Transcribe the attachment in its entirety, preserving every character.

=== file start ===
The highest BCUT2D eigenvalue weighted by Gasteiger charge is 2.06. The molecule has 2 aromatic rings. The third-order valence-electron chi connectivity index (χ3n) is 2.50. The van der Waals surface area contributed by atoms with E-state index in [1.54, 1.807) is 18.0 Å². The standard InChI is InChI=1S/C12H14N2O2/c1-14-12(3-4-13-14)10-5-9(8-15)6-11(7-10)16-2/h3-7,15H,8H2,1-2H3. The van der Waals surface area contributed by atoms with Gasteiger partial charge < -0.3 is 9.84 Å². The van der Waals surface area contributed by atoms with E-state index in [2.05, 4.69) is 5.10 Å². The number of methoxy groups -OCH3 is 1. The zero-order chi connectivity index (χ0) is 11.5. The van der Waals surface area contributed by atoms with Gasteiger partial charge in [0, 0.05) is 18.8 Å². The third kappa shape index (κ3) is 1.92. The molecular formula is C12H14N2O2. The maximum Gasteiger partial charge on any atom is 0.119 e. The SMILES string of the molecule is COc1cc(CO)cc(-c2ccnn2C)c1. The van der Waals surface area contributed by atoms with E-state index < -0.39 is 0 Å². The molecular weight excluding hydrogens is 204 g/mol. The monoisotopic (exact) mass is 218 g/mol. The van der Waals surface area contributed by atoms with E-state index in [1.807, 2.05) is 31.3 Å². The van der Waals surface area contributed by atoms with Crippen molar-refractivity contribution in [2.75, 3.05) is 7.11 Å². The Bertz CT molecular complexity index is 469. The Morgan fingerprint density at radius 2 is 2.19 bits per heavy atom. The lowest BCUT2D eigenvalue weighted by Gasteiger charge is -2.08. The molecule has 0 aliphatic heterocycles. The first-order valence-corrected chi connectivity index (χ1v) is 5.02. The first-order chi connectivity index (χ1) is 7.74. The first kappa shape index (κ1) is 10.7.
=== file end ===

The highest BCUT2D eigenvalue weighted by Gasteiger charge is 2.06. The molecule has 2 aromatic rings. The third-order valence-electron chi connectivity index (χ3n) is 2.50. The van der Waals surface area contributed by atoms with E-state index in [1.54, 1.807) is 18.0 Å². The standard InChI is InChI=1S/C12H14N2O2/c1-14-12(3-4-13-14)10-5-9(8-15)6-11(7-10)16-2/h3-7,15H,8H2,1-2H3. The van der Waals surface area contributed by atoms with Gasteiger partial charge < -0.3 is 9.84 Å². The van der Waals surface area contributed by atoms with E-state index in [2.05, 4.69) is 5.10 Å². The number of methoxy groups -OCH3 is 1. The zero-order chi connectivity index (χ0) is 11.5. The van der Waals surface area contributed by atoms with Gasteiger partial charge in [0, 0.05) is 18.8 Å². The third kappa shape index (κ3) is 1.92. The molecular formula is C12H14N2O2. The maximum Gasteiger partial charge on any atom is 0.119 e. The SMILES string of the molecule is COc1cc(CO)cc(-c2ccnn2C)c1. The van der Waals surface area contributed by atoms with E-state index < -0.39 is 0 Å². The molecular weight excluding hydrogens is 204 g/mol. The monoisotopic (exact) mass is 218 g/mol. The van der Waals surface area contributed by atoms with E-state index in [1.807, 2.05) is 31.3 Å². The van der Waals surface area contributed by atoms with Crippen molar-refractivity contribution in [2.75, 3.05) is 7.11 Å². The Bertz CT molecular complexity index is 469. The Morgan fingerprint density at radius 2 is 2.19 bits per heavy atom. The lowest BCUT2D eigenvalue weighted by Gasteiger charge is -2.08. The molecule has 0 aliphatic heterocycles. The first-order valence-corrected chi connectivity index (χ1v) is 5.02. The first-order chi connectivity index (χ1) is 7.74. The first kappa shape index (κ1) is 10.7.